THE eyes of the golf world might be looking towards the town of Portrush for its famous links course’s place on the 2019 major calendar, yet this ancient seaside town has plenty more to showcase than 18 of the world’s most spectacular golf holes.
Set on a mile-long peninsula in County Antrim at the northern-point of Northern Ireland, Portrush is a coastal town in the truest sense, with glorious beaches, towering cliffs overlooking the North Channel at Ramore Head, and a vibrant, active fishing culture.
We take a closer look at what you can expect if ever you find yourself at Portrush
A SHORT HISTORY
THE small seaside town of Portrush has a rich heritage as a fishing town dating back to the mid-17th century.
While always small in terms of population, it was rich in relative wealth among the township according to papal taxation records of the time.
By the 19th century after the opening of a railway line – the Portrush Junction Railway, which made accessibility to the town more convenient – Portrush had become a popular Northern Ireland tourism spot.
Famed for its sandy beaches and nearby Giant’s Causeway – a spectacular ancient collection of about 40,000 interlocking basalt columns – the town added The Country Club golf course to its attractions in 1888, renamed the Royal Portrush Golf Club just seven years later.
The town was one of few in Northern Ireland to manage to stay relatively clear of ‘The Troubles’ throughout the 1960s and most of the 1970s.
Today, it remains a small, tourist town famous for its sandy beaches and abundant fishing, and is home to less than 7,000 permanent residents.
Portrush still caters to tourists with a bustling main street filled with restaurants, arcades, shops and bars.
POSSIBLY Northern Ireland’s most famous natural attraction, the Giant’s Causeway is a sight to behold.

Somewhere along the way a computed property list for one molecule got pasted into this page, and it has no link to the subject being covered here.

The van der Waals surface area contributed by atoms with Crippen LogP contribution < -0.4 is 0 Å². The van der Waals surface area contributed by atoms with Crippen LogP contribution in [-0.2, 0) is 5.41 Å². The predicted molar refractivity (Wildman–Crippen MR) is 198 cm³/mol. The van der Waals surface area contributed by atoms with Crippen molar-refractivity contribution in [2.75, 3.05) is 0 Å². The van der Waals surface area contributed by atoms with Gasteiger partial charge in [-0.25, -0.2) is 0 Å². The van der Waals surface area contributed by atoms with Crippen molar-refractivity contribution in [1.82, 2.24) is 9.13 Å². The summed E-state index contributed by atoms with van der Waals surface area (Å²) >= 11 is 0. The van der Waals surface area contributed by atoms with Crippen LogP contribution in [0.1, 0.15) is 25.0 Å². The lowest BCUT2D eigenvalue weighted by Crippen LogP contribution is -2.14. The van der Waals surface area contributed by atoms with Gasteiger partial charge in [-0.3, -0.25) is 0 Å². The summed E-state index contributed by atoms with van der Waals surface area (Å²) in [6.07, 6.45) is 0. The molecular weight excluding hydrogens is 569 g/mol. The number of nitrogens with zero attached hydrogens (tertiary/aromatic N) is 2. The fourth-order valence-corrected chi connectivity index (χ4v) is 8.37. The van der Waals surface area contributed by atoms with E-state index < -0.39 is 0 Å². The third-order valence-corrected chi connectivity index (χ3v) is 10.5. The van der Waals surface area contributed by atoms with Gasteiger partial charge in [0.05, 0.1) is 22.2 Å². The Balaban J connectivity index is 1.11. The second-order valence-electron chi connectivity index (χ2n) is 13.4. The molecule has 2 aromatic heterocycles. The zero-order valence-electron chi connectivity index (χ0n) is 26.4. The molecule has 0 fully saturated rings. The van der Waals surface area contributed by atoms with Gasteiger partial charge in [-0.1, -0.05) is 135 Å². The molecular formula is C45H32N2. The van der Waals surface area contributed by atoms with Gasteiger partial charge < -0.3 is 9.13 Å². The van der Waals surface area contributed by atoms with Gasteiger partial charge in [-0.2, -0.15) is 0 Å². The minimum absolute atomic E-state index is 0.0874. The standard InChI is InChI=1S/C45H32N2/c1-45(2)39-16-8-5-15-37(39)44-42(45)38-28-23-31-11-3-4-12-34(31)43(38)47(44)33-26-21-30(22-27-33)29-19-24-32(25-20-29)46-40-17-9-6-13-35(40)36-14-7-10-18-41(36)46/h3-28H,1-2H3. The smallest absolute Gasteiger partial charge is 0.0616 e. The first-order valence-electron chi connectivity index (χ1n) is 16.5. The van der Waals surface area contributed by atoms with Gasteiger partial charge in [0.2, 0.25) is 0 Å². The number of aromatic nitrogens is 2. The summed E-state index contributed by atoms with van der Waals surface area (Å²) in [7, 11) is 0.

The result of an ancient volcanic fissure eruption, this natural wonder is a collection of thousands upon thousands of interlocking basalt rock colums. It almost looks like a cobblestone street created by the gods making their way out to sea.
While geologists have marked the phenomenon to be 50-60 million years old, there’s a tale of Irish legend involving two mythological giants preparing to battle, to account for the geological marvel.
This world-heritage listed site is a must-visit attraction in the region.
NO TRIP to Northern Ireland is complete without a visit to a historic castle, and there’s one near Portrush that has been standing since the 13th century.
The ruins of Dunluce Castle still stand today, overlooking the rugged coastline, and tourists can tour the medieval fort at their leisure.
While here, why not find your inner knight and venture down the stairwell just outside the castle grounds to the cave beneath Dunluce?
So mystical is this region, Dunluce Castle was said to have been the inspiration for C.S. Lewis’ epic The Chronicles of Narnia series, while it also features as the great castle of Pyke in Game of Thrones.
KNOWN throughout the country for its pristine beaches, none in Portrush are finer than Whiterocks Beach, a spectacular strip of coastline framed by towering white limestone cliffs stretching from Curran Strand to Dunluce Castle.
A popular spot for avid surfers, the beach is also active with walkers and horse riders.
THEN there’s the real reason you’re in town: The Dunluce Links at Royal Portrush Golf Club.
As far as links courses go, this is right up there with the finest ever laid out, stretching 6690m (7317 yards) across ancient, rugged cliffs overlooking the Atlantic Ocean.
Originally designed by the famed Harry Colt, the course is named after the nearby ruins of the medieval Dunluce Castle.
It offers a genuinely tough test of golf routed through rugged links land, using constant changes in elevation to keep you guessing, while the open nature and directional changes inherent in the layout of holes here mean it’s never too long before you’re playing into a strong headwind or soul-destroying crosswinds.
A 16-year-old local kid named Rory McIlroy once shot a course record 61 here. Don’t expect to get anywhere near it.
A bucket-lister if ever there was, visitors can book themselves a round at Royal Portrush’s Dunluce course for the princely sum of £220 (AU$395).
Worth every dollar. Ø